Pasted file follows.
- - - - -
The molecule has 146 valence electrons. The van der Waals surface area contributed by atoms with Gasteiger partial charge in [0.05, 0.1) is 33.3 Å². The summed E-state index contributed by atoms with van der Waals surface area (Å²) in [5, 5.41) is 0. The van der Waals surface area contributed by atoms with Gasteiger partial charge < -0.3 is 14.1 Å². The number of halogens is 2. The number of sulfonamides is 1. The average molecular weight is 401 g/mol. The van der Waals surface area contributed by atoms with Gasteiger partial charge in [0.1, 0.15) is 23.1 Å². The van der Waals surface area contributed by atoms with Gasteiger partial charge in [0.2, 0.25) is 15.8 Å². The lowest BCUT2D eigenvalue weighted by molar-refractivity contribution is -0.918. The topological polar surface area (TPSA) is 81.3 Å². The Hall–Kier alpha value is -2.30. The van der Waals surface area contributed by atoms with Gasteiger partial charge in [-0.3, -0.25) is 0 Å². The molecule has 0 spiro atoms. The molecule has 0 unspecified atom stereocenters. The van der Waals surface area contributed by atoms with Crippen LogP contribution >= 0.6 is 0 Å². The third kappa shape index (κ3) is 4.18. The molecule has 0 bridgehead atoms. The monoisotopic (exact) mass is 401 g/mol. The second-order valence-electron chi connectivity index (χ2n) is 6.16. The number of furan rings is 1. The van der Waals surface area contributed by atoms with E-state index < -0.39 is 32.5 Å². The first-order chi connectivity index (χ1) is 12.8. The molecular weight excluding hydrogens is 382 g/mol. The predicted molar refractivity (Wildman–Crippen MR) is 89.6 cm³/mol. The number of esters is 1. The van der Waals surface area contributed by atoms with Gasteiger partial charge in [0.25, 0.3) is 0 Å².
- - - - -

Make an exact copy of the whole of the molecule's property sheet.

The molecule has 146 valence electrons. The van der Waals surface area contributed by atoms with Gasteiger partial charge in [0.05, 0.1) is 33.3 Å². The summed E-state index contributed by atoms with van der Waals surface area (Å²) in [5, 5.41) is 0. The van der Waals surface area contributed by atoms with Gasteiger partial charge < -0.3 is 14.1 Å². The number of halogens is 2. The number of sulfonamides is 1. The average molecular weight is 401 g/mol. The van der Waals surface area contributed by atoms with Gasteiger partial charge in [0.1, 0.15) is 23.1 Å². The van der Waals surface area contributed by atoms with Gasteiger partial charge in [0.2, 0.25) is 15.8 Å². The lowest BCUT2D eigenvalue weighted by molar-refractivity contribution is -0.918. The topological polar surface area (TPSA) is 81.3 Å². The Hall–Kier alpha value is -2.30. The van der Waals surface area contributed by atoms with Gasteiger partial charge in [-0.3, -0.25) is 0 Å². The molecule has 0 spiro atoms. The molecule has 0 unspecified atom stereocenters. The van der Waals surface area contributed by atoms with Crippen LogP contribution >= 0.6 is 0 Å². The third kappa shape index (κ3) is 4.18. The molecule has 0 bridgehead atoms. The monoisotopic (exact) mass is 401 g/mol. The second-order valence-electron chi connectivity index (χ2n) is 6.16. The number of furan rings is 1. The van der Waals surface area contributed by atoms with E-state index < -0.39 is 32.5 Å². The first-order chi connectivity index (χ1) is 12.8. The molecular weight excluding hydrogens is 382 g/mol. The predicted molar refractivity (Wildman–Crippen MR) is 89.6 cm³/mol. The number of esters is 1. The van der Waals surface area contributed by atoms with Gasteiger partial charge in [0.25, 0.3) is 0 Å².